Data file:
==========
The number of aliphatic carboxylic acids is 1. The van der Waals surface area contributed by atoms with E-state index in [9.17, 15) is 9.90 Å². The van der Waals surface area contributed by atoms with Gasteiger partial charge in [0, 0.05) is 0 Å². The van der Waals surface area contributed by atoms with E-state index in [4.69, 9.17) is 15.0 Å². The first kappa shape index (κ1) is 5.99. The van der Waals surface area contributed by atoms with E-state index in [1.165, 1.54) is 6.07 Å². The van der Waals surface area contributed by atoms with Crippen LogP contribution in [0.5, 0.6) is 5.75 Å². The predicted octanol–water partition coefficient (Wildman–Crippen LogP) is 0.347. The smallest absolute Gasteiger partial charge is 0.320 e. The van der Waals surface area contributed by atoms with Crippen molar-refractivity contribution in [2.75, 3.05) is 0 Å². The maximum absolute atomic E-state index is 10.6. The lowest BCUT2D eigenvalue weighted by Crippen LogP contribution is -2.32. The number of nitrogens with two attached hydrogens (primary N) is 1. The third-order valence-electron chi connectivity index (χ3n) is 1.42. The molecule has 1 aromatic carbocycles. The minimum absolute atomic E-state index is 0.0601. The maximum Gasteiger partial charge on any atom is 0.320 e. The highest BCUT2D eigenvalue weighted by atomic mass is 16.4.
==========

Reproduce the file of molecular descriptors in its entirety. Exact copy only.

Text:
The number of aliphatic carboxylic acids is 1. The van der Waals surface area contributed by atoms with E-state index in [9.17, 15) is 9.90 Å². The van der Waals surface area contributed by atoms with Gasteiger partial charge in [0, 0.05) is 0 Å². The van der Waals surface area contributed by atoms with E-state index in [4.69, 9.17) is 15.0 Å². The first kappa shape index (κ1) is 5.99. The van der Waals surface area contributed by atoms with E-state index in [1.165, 1.54) is 6.07 Å². The van der Waals surface area contributed by atoms with Crippen LogP contribution in [0.5, 0.6) is 5.75 Å². The predicted octanol–water partition coefficient (Wildman–Crippen LogP) is 0.347. The smallest absolute Gasteiger partial charge is 0.320 e. The van der Waals surface area contributed by atoms with Crippen molar-refractivity contribution in [2.75, 3.05) is 0 Å². The maximum absolute atomic E-state index is 10.6. The lowest BCUT2D eigenvalue weighted by Crippen LogP contribution is -2.32. The number of nitrogens with two attached hydrogens (primary N) is 1. The third-order valence-electron chi connectivity index (χ3n) is 1.42. The molecule has 1 aromatic carbocycles. The minimum absolute atomic E-state index is 0.0601. The maximum Gasteiger partial charge on any atom is 0.320 e. The highest BCUT2D eigenvalue weighted by atomic mass is 16.4.